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ACIL suggests cross subsidisation could boost cyclone reinsurance pool

19th August 2022 - Author: Kassandra Jimenez-Sanchez

The Australian Consumers Insurance Lobby (ACIL) has published a number of measures for Australia’s Federal Government to consider in order to drive premium savings from the cyclone reinsurance pool to the levels needed to assist policyholders.

australia-mapThe ACIL fears the cyclone reinsurance pool, administered by the Australian Reinsurance Pool Corporation (ARPC), will not generate the savings needed for flood-impacted regions.

They believe that savings advised by the previous government of up to 46% (including savings for strata properties up to a 58% and SMEs up to a 34%) are still needed to deal with the issue of affordability and availability of insurance in Northern Australia.

According to ACIL, as part of measures to drive premium savings from the cyclone reinsurance pool, the Federal Government should consider cross subsidisation between regions around the country.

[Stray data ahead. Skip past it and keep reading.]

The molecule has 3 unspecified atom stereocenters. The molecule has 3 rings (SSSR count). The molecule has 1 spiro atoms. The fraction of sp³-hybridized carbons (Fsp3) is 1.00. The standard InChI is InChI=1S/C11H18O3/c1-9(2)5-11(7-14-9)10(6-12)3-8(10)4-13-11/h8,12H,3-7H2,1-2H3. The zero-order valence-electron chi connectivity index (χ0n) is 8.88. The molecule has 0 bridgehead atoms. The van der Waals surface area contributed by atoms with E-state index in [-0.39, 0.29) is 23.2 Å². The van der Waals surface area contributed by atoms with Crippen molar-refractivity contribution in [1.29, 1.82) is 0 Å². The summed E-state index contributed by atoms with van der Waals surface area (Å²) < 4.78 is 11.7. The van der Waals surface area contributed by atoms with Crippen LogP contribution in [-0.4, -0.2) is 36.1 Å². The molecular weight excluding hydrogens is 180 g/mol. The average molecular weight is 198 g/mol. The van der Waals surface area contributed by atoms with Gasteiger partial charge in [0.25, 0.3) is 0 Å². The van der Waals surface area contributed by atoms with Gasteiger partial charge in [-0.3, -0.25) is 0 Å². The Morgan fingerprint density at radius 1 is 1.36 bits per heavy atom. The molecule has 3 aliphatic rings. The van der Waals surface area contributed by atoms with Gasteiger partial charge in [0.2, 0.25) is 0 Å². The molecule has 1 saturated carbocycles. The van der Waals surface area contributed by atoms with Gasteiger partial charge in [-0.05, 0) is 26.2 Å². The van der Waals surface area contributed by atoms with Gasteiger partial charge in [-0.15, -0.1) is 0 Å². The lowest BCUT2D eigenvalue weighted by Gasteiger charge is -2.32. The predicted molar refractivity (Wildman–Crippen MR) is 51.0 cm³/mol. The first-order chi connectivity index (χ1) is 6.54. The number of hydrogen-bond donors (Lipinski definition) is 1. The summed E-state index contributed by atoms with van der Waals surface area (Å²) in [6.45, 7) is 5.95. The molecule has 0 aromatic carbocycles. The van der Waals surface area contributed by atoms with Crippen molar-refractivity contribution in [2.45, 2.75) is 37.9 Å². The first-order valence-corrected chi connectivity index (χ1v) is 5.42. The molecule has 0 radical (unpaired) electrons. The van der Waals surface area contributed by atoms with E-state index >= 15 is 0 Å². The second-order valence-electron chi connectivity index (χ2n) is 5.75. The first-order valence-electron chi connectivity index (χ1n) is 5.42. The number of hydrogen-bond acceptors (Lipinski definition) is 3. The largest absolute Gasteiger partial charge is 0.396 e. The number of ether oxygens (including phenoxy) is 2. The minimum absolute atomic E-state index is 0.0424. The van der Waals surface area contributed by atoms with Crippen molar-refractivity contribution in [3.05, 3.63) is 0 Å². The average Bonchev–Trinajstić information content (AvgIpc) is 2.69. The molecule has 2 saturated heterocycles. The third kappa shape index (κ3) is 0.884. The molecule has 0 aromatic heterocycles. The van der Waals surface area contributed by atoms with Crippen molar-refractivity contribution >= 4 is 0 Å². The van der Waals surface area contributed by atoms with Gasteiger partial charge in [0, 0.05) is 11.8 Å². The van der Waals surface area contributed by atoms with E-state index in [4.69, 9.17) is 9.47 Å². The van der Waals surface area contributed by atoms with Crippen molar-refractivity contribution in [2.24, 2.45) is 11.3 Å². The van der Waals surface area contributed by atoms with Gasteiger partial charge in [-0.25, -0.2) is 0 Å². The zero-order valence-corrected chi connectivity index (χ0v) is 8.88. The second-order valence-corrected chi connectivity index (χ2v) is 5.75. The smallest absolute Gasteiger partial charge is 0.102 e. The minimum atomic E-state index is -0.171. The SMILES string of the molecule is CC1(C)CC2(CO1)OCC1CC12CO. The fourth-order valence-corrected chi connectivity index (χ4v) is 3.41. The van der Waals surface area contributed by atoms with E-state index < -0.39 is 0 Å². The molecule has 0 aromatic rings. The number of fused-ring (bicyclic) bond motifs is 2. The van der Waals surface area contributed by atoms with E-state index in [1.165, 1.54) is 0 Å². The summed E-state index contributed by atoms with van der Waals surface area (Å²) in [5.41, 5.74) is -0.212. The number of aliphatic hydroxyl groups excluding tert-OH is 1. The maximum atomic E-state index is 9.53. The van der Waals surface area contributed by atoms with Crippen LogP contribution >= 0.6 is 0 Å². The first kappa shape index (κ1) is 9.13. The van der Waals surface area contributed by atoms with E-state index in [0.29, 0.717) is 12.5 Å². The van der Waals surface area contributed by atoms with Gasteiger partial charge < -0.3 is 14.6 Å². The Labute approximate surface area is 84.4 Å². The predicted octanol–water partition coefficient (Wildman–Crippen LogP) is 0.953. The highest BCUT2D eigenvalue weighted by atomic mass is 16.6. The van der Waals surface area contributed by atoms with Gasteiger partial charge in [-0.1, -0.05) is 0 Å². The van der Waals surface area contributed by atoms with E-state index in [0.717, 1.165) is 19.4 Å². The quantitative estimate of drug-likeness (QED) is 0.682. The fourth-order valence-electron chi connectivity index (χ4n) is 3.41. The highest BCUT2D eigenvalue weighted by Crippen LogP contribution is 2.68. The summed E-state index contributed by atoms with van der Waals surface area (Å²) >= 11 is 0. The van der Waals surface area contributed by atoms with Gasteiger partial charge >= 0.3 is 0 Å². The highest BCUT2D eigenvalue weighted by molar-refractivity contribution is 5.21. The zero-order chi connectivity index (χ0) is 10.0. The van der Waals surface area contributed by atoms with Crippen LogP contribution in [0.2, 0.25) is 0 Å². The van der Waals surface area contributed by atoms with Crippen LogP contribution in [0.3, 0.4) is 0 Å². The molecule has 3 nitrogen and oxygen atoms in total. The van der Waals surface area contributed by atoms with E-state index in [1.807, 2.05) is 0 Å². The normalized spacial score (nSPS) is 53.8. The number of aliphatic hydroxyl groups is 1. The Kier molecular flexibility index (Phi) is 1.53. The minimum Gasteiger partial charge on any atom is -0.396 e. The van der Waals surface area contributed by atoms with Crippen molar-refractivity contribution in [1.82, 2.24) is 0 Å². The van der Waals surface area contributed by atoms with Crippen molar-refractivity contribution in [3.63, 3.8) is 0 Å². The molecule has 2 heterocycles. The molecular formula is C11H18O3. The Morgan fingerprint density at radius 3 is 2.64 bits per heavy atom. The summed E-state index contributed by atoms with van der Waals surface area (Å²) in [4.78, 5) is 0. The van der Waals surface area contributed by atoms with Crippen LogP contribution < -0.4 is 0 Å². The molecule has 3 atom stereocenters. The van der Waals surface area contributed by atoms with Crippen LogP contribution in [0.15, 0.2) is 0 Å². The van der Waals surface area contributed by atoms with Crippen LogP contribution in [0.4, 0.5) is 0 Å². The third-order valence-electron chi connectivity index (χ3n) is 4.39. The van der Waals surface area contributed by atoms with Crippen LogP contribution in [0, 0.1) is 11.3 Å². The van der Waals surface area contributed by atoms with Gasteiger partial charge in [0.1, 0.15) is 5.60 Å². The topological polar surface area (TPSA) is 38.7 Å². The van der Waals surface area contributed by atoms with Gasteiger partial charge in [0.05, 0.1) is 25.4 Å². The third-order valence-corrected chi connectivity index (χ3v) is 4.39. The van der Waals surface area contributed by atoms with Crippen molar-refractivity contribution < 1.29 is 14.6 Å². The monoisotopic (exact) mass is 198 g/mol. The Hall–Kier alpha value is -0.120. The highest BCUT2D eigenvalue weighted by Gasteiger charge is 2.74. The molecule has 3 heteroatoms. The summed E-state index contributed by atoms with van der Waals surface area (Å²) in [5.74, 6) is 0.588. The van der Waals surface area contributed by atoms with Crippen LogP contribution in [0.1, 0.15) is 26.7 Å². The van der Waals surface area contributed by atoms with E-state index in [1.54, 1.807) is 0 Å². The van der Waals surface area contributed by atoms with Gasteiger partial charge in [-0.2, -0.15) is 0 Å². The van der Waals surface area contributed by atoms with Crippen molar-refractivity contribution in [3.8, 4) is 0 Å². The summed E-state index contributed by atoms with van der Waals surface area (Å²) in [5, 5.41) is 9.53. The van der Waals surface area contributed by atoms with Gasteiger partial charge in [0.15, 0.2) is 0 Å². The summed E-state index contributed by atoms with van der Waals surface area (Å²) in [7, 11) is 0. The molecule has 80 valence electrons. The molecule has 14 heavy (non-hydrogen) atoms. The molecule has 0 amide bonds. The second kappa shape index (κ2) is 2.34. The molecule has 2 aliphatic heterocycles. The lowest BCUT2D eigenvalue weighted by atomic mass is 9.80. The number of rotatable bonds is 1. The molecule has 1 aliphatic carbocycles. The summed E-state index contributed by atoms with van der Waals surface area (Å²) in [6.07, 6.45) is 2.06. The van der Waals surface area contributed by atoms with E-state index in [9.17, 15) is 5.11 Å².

“If the ARPC were to increase the rating to 0.005% (cost impact $25-$35 on a property of $500,000). This would provide a significant premium contribution to the $867million annual premium pool the ARPC are trying to achieve and the additional cost for buildings with no cyclone exposure would have a negligible impact on consumers,” said the ACIL.

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Direct government subsidies paid to the pool may provide a more immediate benefit, but are not likely to be a long-term solution.

The ACIL said: “The government could reduce insurance costs by subsidising the reinsurance pool – for example if the government were to contribute $200mn p.a. out of consolidated revenue to the reinsurance pool, this would make a great impact on consumers. The funds could be allocated to those in the highest rating bands paying the highest premiums.”

The premium burden can also be minimised through mitigation and the removal of state and territory stamp duties and levies.

However, according to ACIL, while mitigation measures should be considered by the Treasury and the ARPC, more work needs to be done to demonstrate the cost/benefit to consumers and whomever will pay for the mitigation.

Stamp duties and levies collected by state governments increase the cost burden on consumers, particularly those paying unaffordable premiums in the first place. Therefore, removing them will positively impact (as much as 40%) savings to impacted consumers.

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